I nearly always relate my client’s challenges back to the music industry. That’s because there’s nothing I have encountered in the corporate world that I didn’t first experience in a band or in working with local and international recording artists, labels or managers.
For as complicated as it felt to work in a band with egos, some weak links along the way, it’s easily amplified in the corporate world. Egos, people that are not team players, people that are in it for themselves, and those that give it their all but go unnoticed (you bass players out there know what I mean).
A phrase I don’t like to hear because it’s intellectually dishonest is that “Titles don’t matter”. This is only true when you’re running your own business because you are everyone in the company even when you have employees.
The way that bands are actually simple compared to organizations is that band members have titles. There’s no touchy feely stuff about who you are and why you’re here. If you’re the lead singer, Mike, back on keyboards isn’t fighting for that job (unless he has the chops to compete). If you’re the lead guitarist, Clint on bass doesn’t get to do the solo. Everyone knows their place and it’s their expertise doing those jobs that make or break the sound of a band.
In business, there are definitely some clear roles for people to play. It’s not all grey, but the minute it becomes grey, it is expensive and wasteful.
Marketing teams tend to be in the grey area the most. The reason is pretty simple actually. The hiring managers, the CEO’s or sales leaders don’t clearly understand what marketing is and isn’t.
It’s kind of like handing someone a flute and asking them to rip out Van Halen’s “Eruption” guitar solo. Now, with a lot of tricks, someone could probably pull off a copycat, but it’s not the real deal.
For marketers being hired in an organization, the expectations are that they will perform like a symphony and the leads and sales will just start pouring in. The problem is that marketing has many specialized fields. Some marketers can write, some can design, some can analyze data, some can manage media buys, some can plan events..and so on.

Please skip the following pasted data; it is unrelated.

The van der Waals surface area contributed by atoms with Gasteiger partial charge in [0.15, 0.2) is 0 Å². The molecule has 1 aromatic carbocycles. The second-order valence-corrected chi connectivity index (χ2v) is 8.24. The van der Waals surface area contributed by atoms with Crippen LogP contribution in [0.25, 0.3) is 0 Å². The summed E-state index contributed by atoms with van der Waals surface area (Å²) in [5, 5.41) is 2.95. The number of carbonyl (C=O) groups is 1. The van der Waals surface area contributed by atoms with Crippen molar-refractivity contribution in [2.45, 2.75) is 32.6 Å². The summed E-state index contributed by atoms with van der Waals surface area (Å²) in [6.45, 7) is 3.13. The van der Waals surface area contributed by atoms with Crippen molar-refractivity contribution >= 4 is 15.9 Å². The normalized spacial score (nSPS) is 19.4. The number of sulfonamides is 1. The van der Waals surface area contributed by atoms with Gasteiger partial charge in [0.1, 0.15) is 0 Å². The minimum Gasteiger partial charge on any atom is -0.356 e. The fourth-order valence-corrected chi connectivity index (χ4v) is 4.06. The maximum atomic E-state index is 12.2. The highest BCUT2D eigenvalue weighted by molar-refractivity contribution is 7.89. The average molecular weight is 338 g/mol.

However, you’re 1-3 person marketing team, unless you hired prodigies, can’t do all of those things excellent. They can muddle their way through them, but can’t do all of them at a top performing level. But guess what, you hired them to do “Marketing”…so go market. Sales needs leads, your website needs be look better, you need to organize the next conference. You probably should throw in some PPC, but not too much…just enough to say you’re doing it but not enough to be effective at it.
If you’re a marketer on a team reading this, you’re saying AMEN brother!
If you’re a leader in an organization reading this, you’re one of two types:
A) That’s just a bunch of excuses for people not being as smart as me.
B) That’s our problem and it sucks. I want to help my team feel more empowered.
If you’re A, I will pray for you and hope that you someday realize that other people know things too and that everyone has their limits. If all things are awesome all the time, then nothing is ever awesome.
If you’re the B example, kudos to you and thank you for caring about the health and growth of your employees. The question for you is, what are you going to do about it?
Instead of amplifying their stress to the point of burnout, why don’t you invest in amplifying their efficiency by letting them excel at what they do?
If you’re struggling with this a marketer or your team struggles with this, comment below with what some of those challenges are.